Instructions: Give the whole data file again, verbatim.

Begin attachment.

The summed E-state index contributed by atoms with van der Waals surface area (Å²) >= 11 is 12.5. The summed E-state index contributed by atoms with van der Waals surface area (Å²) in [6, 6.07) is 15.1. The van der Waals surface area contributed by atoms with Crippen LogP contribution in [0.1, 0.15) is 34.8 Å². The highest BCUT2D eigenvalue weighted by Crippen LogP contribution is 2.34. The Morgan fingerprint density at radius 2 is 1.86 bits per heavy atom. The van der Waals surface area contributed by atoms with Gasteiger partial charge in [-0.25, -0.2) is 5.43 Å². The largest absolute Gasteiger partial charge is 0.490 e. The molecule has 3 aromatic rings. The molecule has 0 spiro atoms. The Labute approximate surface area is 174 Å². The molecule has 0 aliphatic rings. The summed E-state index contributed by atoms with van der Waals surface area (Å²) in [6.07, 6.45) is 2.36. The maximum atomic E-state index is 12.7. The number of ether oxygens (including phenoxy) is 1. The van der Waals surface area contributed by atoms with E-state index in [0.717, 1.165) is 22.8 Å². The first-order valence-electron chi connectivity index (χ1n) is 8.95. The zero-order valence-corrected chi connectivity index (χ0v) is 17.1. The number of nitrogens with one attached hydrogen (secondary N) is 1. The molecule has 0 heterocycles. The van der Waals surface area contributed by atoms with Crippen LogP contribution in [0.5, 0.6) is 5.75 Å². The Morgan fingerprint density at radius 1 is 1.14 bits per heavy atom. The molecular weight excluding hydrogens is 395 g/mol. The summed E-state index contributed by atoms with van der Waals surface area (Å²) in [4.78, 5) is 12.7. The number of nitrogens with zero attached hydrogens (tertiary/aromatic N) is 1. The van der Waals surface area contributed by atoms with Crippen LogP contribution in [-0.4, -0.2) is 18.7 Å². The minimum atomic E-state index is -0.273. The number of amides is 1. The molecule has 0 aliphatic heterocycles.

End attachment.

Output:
The summed E-state index contributed by atoms with van der Waals surface area (Å²) >= 11 is 12.5. The summed E-state index contributed by atoms with van der Waals surface area (Å²) in [6, 6.07) is 15.1. The van der Waals surface area contributed by atoms with Crippen LogP contribution in [0.1, 0.15) is 34.8 Å². The highest BCUT2D eigenvalue weighted by Crippen LogP contribution is 2.34. The Morgan fingerprint density at radius 2 is 1.86 bits per heavy atom. The van der Waals surface area contributed by atoms with Gasteiger partial charge in [-0.25, -0.2) is 5.43 Å². The largest absolute Gasteiger partial charge is 0.490 e. The molecule has 3 aromatic rings. The molecule has 0 spiro atoms. The Labute approximate surface area is 174 Å². The molecule has 0 aliphatic rings. The summed E-state index contributed by atoms with van der Waals surface area (Å²) in [6.07, 6.45) is 2.36. The maximum atomic E-state index is 12.7. The number of ether oxygens (including phenoxy) is 1. The van der Waals surface area contributed by atoms with E-state index in [0.717, 1.165) is 22.8 Å². The first-order valence-electron chi connectivity index (χ1n) is 8.95. The zero-order valence-corrected chi connectivity index (χ0v) is 17.1. The number of nitrogens with one attached hydrogen (secondary N) is 1. The molecule has 0 heterocycles. The van der Waals surface area contributed by atoms with Crippen LogP contribution in [0.5, 0.6) is 5.75 Å². The Morgan fingerprint density at radius 1 is 1.14 bits per heavy atom. The molecular weight excluding hydrogens is 395 g/mol. The summed E-state index contributed by atoms with van der Waals surface area (Å²) in [4.78, 5) is 12.7. The number of nitrogens with zero attached hydrogens (tertiary/aromatic N) is 1. The van der Waals surface area contributed by atoms with Crippen LogP contribution in [-0.4, -0.2) is 18.7 Å². The minimum atomic E-state index is -0.273. The number of amides is 1. The molecule has 0 aliphatic heterocycles.